Major League Soccer still has a long way to go, but some of the early returns will be seen at the World Cup. Only nine leagues across the world will have a greater representation in Brazil, and within the U.S. national team, there will be more than twice as many MLS’ers in the squad.

That may not mean the U.S.’s team is built around league talent, but if this new pattern holds, it won’t be too long before the domestic league is again claiming a majority of the national team’s spot.

Manchester City continues to trim squad with Mangala, Nasri deals reportedly likely

MANCHESTER, ENGLAND - APRIL 05:  Samir Nasri of Manchester City smiles with Eliaquim Mangala during a training session ahead of the UEFA Champions League Quarter Final First Leg match against Paris Saint-Germain at the Football Academy training ground on April 5, 2016 in Manchester, United Kingdom.  (Photo by Alex Livesey/Getty Images)
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Pep Guardiola has brought in a full band of reinforcements to Manchester City this summer, and now he must make room.

With Joe Hart almost certain to move to Italian club Torino in the next few days, a few other City players banished by Guardiola may be set to depart as well.

Manchester City can only include 17 foreign players on its Champions League roster, meaning it must leave off two of the 19 currently with the club. With Hart leaving, that is one less homegrown player on the roster. That is leading Pep Guardiola to try and find new homes for the likes of Eliaquim Mangala and Samir Nasri.

France Football reports that Mangala could be headed back to his former club FC Porto on loan, and according to reports in England, the Manchester club might be forced to eat wages in order to make that happen. Tottenham is apparently also interested for a permanent move, but they’d likely want him at a price significantly cheaper than the $55 million City paid for him just two years ago. Other clubs reportedly in for Mangala include Valencia and Napoli, with the former having just sold Shkodran Mustafi to Arsenal and would likely be searching for a replacement.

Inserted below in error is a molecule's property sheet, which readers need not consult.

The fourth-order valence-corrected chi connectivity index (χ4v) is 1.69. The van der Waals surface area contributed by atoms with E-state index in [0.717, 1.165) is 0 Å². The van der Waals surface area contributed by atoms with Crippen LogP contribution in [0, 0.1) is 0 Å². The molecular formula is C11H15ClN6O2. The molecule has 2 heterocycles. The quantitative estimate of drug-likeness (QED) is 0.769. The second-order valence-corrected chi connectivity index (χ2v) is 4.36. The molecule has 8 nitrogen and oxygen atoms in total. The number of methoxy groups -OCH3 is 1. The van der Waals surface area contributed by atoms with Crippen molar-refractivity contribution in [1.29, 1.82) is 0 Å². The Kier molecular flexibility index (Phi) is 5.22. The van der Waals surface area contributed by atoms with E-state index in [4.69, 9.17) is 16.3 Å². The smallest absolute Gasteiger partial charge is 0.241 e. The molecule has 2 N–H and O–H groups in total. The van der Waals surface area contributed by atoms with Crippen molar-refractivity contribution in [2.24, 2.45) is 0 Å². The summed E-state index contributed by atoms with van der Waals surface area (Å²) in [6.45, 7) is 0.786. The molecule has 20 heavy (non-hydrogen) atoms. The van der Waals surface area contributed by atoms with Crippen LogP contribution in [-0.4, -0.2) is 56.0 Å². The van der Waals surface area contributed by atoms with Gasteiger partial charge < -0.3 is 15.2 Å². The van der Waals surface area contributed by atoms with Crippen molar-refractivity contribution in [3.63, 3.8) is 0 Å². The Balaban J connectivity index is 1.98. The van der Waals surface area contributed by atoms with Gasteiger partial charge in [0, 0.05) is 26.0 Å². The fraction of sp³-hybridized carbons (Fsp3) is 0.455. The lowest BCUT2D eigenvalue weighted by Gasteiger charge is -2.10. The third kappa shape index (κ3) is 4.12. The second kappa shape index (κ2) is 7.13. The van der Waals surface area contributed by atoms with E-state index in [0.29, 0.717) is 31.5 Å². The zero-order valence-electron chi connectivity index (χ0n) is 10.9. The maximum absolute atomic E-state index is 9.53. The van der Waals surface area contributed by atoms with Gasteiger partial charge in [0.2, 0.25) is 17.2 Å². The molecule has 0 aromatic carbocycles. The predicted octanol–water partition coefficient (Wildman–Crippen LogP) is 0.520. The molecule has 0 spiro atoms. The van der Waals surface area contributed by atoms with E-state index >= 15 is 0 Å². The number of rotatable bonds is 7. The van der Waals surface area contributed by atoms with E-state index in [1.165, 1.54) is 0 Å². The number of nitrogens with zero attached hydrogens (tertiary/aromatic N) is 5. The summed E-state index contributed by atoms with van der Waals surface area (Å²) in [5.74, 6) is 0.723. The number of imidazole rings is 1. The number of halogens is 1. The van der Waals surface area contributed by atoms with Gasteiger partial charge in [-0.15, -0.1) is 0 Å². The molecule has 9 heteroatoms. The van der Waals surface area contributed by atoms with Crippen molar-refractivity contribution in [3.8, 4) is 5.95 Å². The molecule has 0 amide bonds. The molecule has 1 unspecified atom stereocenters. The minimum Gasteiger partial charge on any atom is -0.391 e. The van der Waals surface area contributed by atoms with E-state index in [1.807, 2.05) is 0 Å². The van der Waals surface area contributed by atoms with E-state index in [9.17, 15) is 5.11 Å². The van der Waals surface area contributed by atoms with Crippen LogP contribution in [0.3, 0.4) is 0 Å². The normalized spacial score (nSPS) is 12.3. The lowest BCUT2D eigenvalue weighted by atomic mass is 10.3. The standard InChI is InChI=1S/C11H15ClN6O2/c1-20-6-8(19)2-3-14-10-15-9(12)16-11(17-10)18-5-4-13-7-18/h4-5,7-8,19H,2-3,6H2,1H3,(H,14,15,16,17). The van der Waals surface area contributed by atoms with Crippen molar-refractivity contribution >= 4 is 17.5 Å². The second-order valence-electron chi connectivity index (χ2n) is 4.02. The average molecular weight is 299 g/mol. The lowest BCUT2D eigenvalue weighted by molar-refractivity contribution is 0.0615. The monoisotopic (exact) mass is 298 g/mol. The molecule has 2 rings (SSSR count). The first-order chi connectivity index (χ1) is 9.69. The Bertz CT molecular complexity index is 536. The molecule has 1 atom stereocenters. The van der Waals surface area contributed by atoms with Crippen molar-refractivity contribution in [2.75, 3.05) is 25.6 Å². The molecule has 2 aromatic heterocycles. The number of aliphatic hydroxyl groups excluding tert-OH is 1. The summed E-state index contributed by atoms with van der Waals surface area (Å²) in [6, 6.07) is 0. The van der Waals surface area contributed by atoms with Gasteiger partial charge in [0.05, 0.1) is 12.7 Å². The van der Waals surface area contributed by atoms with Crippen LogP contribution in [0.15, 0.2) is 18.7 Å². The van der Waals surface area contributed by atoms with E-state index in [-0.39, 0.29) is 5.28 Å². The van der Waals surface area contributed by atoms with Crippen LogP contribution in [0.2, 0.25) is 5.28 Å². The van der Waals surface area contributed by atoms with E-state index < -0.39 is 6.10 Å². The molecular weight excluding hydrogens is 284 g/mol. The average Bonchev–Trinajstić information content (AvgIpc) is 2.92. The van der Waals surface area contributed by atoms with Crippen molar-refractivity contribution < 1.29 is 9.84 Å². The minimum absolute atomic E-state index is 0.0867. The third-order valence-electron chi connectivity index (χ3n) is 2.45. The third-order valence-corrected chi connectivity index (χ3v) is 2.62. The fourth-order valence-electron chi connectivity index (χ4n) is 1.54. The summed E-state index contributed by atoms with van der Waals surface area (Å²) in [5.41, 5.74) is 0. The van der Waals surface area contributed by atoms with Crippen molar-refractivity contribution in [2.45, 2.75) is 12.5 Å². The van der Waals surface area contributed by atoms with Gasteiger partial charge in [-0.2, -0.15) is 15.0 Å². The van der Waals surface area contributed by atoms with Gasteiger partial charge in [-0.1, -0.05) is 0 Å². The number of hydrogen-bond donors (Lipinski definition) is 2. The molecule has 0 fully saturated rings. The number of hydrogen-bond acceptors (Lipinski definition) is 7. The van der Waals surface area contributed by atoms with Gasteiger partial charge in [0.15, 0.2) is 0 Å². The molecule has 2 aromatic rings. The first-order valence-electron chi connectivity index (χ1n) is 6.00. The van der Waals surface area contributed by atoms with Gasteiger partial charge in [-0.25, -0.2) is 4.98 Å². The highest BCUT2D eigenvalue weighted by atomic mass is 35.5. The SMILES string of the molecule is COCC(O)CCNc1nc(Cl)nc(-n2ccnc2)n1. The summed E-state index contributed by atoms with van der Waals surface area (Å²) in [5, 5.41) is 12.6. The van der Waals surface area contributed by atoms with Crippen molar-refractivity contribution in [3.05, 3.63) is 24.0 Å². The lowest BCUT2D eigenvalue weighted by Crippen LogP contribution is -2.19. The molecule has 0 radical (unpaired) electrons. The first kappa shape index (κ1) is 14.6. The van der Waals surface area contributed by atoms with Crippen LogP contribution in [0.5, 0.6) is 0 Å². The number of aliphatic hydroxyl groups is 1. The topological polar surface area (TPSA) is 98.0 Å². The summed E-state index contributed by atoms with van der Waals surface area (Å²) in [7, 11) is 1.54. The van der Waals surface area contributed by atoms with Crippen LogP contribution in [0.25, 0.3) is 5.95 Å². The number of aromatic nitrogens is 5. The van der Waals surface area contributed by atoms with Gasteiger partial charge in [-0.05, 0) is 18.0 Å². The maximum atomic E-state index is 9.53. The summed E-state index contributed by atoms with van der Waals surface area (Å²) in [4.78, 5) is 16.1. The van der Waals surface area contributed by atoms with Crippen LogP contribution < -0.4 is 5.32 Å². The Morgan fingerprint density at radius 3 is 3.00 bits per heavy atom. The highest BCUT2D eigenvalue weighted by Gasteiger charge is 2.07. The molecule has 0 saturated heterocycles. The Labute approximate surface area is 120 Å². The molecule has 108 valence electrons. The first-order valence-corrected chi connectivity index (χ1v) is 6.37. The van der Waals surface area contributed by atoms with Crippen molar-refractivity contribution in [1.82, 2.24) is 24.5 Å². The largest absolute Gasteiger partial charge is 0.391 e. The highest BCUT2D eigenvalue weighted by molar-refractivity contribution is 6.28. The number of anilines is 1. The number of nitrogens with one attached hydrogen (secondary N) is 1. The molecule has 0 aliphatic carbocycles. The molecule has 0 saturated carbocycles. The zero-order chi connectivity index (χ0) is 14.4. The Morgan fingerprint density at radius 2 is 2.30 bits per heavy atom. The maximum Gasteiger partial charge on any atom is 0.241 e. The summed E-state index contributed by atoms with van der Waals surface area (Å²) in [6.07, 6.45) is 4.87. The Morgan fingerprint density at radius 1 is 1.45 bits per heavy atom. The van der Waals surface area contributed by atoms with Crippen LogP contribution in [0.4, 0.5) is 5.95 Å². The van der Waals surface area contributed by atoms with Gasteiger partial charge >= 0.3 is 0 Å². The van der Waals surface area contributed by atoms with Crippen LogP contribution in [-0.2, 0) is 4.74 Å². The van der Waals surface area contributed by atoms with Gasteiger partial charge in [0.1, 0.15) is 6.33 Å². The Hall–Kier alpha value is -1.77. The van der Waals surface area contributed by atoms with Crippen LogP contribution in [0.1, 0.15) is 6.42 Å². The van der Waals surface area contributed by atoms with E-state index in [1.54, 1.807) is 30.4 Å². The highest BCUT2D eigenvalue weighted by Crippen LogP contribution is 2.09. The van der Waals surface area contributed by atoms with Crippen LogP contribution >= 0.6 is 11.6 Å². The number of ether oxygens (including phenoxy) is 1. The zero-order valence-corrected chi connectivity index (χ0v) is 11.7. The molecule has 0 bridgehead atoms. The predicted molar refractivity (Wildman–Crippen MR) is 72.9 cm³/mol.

According to a number of reports in Spain, Samir Nasri has piqued the interest of La Liga side Sevilla. Nasri has seen his playing time at City decline for a number of years, and in the process was ousted from the French national team. According to AS, with the possibility of Nasri’s all-out exclusion from the City squad, he has interest from the Spanish club as well as Besiktas in Turkey. Like Mangala, however, Nasri’s hefty contract is forcing City to consider much of his wages as sunk.

Nasri’s departure is less imminent, however, considering Guardiola’s praise of him after the 3-1 win over West Ham on Sunday. The Spaniard said Nasri could stay, and while the player appreciated the sentiments, he also admitted a switch is yet possible. “Yes, there could still be movement,” Nasri said. “It depends on a lot of things in fact. There’s been a lot of speculation. Things that are true. Things that are false too because they’ve never shown me the door or anything like that.”

Even Stevan Jovetic has been looking for a way out of the Etihad, but a possible move to Fiorentina apparently was nixed over a disagreement on wages.

Joe Hart’s agent confirms loan move to Torino

MANCHESTER, ENGLAND - AUGUST 28: Joe Hart of Manchester City warms up prior to the Premier League match between Manchester City and West Ham United at Etihad Stadium on August 28, 2016 in Manchester, England.  (Photo by Gareth Copley/Getty Images)
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Joe Hart‘s Manchester City departure seems all but complete.

According to a report in Italy, the goalkeeper’s agent has confirmed a loan move to Torino is complete pending a medical.

“Yes, Joe Hart will play for Toro,” agent Jonathan Barnett told Tuttosport. “It’s all done, the goalkeeper said yes to the Granata and now Manchester City have given the green light. It’s all true, it’s secured. Tomorrow Hart will have a medical in Turin.”

Earlier Monday, it was reported that Hart was considering the offer but had not decided yet if this was the right course of action. Reports over the last week have stated the 29-year-old has been looking to leave Manchester City after being benched by Pep Guardiola, but preferred a permanent move to a loan due to the uncertainty for his family that comes with the short-term nature of a loan.

To back this up, Sky Sports reporter Gemma Davis tweeted that Hart has been given permission leave the England squad to travel to Torino for a medical. This is unlikely to affect Hart’s place in the England team, given they do not play until Sunday.